Mühlberg, who wrote on the use of protective coating systems way back in 2010, was simply basing his requirements upon historical data and the Norsok M501-1 specification requirements for zonal areas—again adopted from the oil and gas industry.

I must add there has been very little change with regard to materials used since then, with a vast reduction in metallization. The DNV recommended code of practice DNV-RPO-0416 states that requirements for corrosion-protective coatings shall be specified in a dedicated document or in a section of some other relevant design document. At least for primary structural parts, generic types of coating systems and requirements to the qualification of manufacturer-specific materials (as defined in the data sheet by the coating supplier of the intended protection system) to be used for such systems shall be specified in the project design basis. Pre-qualification of these coating systems in accordance with a recognized standard (i.e., NORSOK M-501 or ISO 12944, which now includes what previously was known as ISO 20340) with the designated use for designated environment is mandatory.

Organic Coatings vs. Metallizing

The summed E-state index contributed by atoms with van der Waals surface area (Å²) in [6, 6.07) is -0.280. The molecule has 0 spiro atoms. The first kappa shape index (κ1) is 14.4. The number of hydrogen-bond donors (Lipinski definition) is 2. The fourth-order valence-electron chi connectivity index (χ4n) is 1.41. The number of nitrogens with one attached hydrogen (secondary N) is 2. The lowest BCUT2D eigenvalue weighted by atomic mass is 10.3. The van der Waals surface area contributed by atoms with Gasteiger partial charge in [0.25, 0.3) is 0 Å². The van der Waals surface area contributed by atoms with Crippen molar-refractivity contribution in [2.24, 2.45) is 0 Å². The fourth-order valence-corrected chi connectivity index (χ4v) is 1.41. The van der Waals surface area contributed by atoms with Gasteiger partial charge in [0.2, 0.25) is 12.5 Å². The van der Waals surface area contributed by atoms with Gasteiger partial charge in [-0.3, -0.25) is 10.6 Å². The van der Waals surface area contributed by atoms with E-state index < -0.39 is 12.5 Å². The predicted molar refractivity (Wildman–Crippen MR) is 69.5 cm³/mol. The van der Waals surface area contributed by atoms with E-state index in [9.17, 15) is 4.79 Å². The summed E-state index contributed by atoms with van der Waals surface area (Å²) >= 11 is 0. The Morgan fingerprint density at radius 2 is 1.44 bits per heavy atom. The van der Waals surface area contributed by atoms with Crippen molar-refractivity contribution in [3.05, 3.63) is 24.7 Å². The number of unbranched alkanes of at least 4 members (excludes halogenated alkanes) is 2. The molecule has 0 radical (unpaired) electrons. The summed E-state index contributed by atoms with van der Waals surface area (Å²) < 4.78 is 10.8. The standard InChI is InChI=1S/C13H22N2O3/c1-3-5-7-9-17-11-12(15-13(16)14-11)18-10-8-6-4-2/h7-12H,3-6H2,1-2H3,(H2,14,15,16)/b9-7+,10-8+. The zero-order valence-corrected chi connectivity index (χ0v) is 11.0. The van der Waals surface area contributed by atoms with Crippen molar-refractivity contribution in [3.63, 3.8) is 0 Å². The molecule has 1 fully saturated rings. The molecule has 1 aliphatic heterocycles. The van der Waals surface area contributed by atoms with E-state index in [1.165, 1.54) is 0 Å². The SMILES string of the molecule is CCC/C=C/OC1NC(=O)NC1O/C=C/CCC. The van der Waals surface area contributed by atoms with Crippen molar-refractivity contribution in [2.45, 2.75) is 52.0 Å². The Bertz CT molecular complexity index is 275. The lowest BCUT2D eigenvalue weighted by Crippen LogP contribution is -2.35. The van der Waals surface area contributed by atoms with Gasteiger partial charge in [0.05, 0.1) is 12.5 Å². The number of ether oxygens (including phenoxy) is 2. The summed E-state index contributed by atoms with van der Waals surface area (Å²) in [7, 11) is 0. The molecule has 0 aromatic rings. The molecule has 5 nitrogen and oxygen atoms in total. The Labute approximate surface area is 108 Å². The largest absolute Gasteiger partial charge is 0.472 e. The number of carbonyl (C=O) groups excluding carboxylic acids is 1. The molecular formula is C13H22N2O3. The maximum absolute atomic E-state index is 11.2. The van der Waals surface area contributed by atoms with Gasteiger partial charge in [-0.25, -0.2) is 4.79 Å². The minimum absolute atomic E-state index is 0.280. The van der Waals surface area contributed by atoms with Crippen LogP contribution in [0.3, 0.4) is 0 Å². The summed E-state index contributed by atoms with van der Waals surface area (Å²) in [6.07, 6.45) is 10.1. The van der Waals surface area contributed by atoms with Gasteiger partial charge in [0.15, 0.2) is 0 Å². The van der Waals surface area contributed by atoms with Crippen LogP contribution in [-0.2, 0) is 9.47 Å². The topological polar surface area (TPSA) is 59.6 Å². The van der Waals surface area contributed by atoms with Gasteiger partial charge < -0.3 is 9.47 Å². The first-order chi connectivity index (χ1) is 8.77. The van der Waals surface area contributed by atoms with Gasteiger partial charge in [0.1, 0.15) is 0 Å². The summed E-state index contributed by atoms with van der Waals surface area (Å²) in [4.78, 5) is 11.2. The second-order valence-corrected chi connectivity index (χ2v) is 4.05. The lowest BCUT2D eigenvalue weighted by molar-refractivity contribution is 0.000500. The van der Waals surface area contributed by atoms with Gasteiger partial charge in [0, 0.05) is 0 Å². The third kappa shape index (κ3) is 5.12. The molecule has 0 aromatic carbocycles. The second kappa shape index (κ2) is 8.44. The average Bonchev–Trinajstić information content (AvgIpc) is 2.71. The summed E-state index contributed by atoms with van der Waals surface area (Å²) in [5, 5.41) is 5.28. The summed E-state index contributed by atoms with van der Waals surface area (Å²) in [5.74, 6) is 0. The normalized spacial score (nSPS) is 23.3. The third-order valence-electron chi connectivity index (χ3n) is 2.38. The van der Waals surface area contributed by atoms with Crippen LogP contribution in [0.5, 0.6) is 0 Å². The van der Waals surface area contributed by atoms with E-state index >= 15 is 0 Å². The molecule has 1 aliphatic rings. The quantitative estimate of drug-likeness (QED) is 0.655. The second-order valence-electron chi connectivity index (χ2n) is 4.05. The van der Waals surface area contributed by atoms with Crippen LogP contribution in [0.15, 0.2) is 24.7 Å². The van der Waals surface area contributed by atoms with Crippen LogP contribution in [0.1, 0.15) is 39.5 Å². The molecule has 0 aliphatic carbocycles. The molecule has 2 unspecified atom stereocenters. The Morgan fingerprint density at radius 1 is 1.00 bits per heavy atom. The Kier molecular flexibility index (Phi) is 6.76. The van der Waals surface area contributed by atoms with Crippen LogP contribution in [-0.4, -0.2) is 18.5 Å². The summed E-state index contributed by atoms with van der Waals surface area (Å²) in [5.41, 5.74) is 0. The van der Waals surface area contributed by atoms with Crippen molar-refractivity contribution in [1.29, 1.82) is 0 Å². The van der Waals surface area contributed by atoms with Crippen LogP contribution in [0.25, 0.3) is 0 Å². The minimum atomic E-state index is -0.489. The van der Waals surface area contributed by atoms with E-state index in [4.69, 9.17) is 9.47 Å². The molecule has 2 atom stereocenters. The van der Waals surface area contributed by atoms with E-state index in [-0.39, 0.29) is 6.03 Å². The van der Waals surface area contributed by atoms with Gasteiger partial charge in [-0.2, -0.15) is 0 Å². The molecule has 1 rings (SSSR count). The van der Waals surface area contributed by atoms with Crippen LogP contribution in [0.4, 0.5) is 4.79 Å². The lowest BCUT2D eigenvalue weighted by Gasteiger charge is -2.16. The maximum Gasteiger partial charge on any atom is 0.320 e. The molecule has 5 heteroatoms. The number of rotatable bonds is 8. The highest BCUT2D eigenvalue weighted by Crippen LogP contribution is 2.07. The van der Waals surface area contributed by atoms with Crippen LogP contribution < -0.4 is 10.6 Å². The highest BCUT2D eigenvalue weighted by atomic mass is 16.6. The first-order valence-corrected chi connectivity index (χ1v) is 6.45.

There has been a trend to lean toward organic coating materials with a reduction in the use of metal spraying and galvanic protection through TSA and TSZ coatings. It has been clearly demonstrated that thermally sprayed aluminium and zinc coatings, which have been used for more than 40 years to protect offshore oil and gas platforms from seawater corrosion, can also reliably and cost-effectively extend the life of offshore wind turbine foundations to 20-40 years. The biggest advantage is offered in areas of highest risk. This includes areas subject to alternate wetting by the sea, i.e., the splash and tidal zone, as well as subsea. This has been overlooked my many owners and operators who have deemed this process to be time-consuming and ultimately expensive; however, this initial cost including production time is far less that the cost of offshore maintenance.